A dynamical system perspective on plant hydraulic failure

Stefano Manzoni, Gabriel Katul, Amilcare Michele M. Porporato

Research output: Contribution to journalReview articlepeer-review

41 Scopus citations


Photosynthesis is governed by leaf water status that depends on the difference between the rates of transpiration and water supply from the soil and through the plant xylem. When transpiration increases compared to water supply, the leaf water potential reaches a more negative equilibrium, leading to water stress. Both high atmospheric vapor pressure deficit and low soil moisture increase the water demand while decreasing the supply due to lowered soil-to-root conductance and xylem cavitation. Therefore, dry conditions may eventually reduce the leaf water potential to the point of collapsing the plant hydraulic system. This "hydraulic failure" is shown to correspond to a fold bifurcation where the environmental parameters (vapor pressure deficit and soil moisture) trigger the loss of a physiologically sustainable equilibrium. Using a minimal plant hydraulic model, coordination among plant hydraulic traits is shown to result in increased resilience to environmental stresses, thereby impeding hydraulic failure unless hydraulic traits deteriorate due to prolonged water shortage or other damages.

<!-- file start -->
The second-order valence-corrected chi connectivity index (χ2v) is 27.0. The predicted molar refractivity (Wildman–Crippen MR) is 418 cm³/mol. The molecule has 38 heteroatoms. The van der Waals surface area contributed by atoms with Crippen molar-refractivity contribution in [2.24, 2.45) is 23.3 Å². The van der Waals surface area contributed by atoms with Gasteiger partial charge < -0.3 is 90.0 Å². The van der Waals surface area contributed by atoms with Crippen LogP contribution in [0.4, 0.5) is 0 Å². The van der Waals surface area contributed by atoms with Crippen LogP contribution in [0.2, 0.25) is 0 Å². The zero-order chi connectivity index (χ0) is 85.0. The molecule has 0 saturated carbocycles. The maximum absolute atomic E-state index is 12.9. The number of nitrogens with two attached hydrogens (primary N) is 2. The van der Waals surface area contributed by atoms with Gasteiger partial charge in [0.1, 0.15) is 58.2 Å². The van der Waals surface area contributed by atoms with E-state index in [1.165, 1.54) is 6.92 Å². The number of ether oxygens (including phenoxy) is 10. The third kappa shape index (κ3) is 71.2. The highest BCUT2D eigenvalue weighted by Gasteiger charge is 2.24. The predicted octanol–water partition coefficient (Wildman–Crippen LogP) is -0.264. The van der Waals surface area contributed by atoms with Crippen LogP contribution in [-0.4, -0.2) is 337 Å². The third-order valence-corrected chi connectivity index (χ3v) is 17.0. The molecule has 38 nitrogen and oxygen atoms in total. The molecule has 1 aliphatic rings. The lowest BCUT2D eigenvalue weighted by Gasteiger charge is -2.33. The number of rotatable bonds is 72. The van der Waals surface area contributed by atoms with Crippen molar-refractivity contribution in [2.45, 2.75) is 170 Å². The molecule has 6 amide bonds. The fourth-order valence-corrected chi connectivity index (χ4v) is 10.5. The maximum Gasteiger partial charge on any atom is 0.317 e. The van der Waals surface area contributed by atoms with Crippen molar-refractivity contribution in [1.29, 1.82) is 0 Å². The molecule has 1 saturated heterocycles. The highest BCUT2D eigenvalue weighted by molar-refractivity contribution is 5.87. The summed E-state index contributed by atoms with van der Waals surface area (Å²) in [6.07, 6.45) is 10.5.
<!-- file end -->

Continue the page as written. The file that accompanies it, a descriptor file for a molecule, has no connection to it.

Original languageEnglish (US)
Pages (from-to)5170-5183
Number of pages14
JournalWater Resources Research
Issue number6
StatePublished - Jun 2014

All Science Journal Classification (ASJC) codes

  • Water Science and Technology


  • bistability
  • catastrophe theory
  • dynamic bifurcation
  • hydraulic failure
  • hydraulic traits
  • soil-plant-atmosphere model


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